4. realworld

    It would be very interesting to overlay some other benchmarks on this such as employment rates, real income by band (30%, 50% 70%,90%,99%), real per capita GDP, etc.

  5. zot23

    One of the greatest loopholes IMHO is the disparity between taxes on working wages and on capital gains. As an investor I love it, only need to hold an investment for a year or so and magically makes another 20% in profit. As an American citizen it sucks, I just sat on my ass and the system footed the bill while someone busting their hump in a ditch somewhere paid full price. I don’t see how what I did was more valuable to society or difficult to enact.

    We’re coming to the crux of it though friends. Once sovereign defaults kick in and insolvent banks fail in the next few years, there will be no more solutions other than widespread pain and austerity. Not looking forward to it, but I can’t see a way out of this toilet except through the drain.

  6. Martin Bento

    The problem with substantially taxing the rich the way we did in the 50’s is that in our globalized world, it is too easy for the wealthy to simply redomicile, renouncing citizenship if necessary. In the 50s, a rich man who wanted to become a citizen of Paraguay for tax purposes would be very isolated, face a lot of inconveniences, and not be able to still run a corporation. This is no longer true. If we decided to tax Larry Ellison at Eisenhower-era levels, marginal rate of 90% or so, he would simply move to Malaysia or somewhere, gradually taking Oracle and its jobs with him. And how could we prevent this? A place you cannot leave is a prison and turning countries into such prisons is the hallmark of police states.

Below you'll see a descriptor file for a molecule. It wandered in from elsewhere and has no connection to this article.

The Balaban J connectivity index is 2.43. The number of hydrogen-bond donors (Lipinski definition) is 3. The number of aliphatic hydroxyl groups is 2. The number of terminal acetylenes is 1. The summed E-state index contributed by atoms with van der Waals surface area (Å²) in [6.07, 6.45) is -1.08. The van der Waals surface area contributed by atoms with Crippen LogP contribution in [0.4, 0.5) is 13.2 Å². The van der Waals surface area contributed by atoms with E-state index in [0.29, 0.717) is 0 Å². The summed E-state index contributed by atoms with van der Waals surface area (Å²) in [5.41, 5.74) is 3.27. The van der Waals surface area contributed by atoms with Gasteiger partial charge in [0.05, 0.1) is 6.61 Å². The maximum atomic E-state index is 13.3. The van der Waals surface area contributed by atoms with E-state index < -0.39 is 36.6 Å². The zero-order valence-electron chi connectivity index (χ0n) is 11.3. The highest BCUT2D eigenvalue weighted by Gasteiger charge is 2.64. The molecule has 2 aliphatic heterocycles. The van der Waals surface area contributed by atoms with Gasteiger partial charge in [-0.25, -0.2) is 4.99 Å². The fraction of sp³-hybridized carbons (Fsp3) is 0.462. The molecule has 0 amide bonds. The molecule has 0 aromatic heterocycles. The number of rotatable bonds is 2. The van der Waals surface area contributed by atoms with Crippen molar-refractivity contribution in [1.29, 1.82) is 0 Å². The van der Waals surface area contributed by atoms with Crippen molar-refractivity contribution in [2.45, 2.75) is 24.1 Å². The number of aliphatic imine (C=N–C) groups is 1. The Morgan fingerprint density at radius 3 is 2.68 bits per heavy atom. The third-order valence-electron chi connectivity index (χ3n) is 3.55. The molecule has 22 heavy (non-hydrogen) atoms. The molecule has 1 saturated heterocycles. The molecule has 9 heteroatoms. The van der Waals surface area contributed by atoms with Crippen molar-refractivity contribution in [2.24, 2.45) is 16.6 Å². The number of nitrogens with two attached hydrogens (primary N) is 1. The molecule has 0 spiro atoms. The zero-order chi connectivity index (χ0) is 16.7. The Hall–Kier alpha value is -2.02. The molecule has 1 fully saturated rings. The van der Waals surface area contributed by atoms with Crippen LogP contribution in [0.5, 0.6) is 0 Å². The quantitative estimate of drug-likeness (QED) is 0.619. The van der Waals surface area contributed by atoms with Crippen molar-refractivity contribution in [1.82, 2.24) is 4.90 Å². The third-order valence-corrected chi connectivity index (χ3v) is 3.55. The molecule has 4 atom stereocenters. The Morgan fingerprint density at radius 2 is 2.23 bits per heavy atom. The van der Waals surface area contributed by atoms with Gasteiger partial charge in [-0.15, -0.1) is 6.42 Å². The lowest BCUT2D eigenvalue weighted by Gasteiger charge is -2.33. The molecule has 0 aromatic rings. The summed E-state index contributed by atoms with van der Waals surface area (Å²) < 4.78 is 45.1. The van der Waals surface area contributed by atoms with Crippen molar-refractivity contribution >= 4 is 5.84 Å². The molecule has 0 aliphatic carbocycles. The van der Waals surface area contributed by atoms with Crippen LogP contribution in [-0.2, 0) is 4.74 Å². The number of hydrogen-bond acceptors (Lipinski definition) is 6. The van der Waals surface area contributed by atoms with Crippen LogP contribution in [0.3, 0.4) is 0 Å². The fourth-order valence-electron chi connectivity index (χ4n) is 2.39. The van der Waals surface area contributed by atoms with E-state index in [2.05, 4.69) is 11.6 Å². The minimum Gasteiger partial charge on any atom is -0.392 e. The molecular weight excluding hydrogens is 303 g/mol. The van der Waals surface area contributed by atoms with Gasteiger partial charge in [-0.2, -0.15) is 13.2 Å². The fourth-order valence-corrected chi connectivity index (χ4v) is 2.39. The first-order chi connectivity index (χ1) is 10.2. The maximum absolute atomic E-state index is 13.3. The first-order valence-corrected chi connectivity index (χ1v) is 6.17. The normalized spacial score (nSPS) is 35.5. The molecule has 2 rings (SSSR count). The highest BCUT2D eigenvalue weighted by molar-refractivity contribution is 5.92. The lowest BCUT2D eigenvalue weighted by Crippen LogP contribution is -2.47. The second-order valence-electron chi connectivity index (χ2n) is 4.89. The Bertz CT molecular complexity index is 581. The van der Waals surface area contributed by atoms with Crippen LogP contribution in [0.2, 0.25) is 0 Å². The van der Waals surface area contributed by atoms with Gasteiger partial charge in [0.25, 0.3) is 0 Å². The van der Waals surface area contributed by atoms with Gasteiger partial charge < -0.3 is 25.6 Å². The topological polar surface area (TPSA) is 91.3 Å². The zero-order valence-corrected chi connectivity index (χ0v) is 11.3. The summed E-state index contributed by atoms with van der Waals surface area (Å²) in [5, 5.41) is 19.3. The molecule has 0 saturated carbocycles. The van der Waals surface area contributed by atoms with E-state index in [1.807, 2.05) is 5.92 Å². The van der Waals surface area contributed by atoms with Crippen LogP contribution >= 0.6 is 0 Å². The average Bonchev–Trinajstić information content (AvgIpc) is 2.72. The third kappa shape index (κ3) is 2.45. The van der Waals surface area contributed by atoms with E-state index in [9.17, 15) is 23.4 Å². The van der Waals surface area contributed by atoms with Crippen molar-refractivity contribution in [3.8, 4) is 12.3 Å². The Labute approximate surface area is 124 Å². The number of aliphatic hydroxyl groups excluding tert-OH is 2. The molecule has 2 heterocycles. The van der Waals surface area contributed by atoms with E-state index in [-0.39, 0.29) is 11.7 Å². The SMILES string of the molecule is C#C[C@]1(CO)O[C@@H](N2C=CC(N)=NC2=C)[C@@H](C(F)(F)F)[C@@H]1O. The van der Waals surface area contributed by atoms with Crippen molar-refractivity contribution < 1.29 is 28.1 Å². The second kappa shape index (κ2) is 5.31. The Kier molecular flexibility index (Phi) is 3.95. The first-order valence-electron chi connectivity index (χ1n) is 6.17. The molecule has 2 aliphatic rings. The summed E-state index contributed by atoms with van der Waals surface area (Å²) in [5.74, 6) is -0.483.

So we need to go after the structures that generate the inequality in the first place. Agenda item one is to return to taxing corporations. For real, I mean, not just in theory. Oracle will always want access to the US market and the protection of US laws, wherever Ellison lives.

    Going beyond this to more fundamental change, we should revisit state and worker ownership of companies. There have been a lot of forms tried, mostly in Europe, with a mixed but largely promising record. We need to draw some conclusions about what forms work and under which conditions.

    And we need to develop an alternative financial system that can start small and scale, so that bugs can be worked out before the consequences of failure are serious.

  7. Ian Welsh

    living in Paraguay or Malaysia isn’t all it’s cracked up to be. There ain’t no New York in either of those countries. But yes, taxing corporations is necessary, as is taxing income at source. You don’t get to live in Paraguay and make your money in the US without being taxed at US rates. Oracle isn’t moving to Paraguay.

  8. anonymous

    Apropos of your argument for progressive tax rates:

    “Fourteen Ways a 90 Percent Top Tax Rate Fixes Our Economy and Our Country”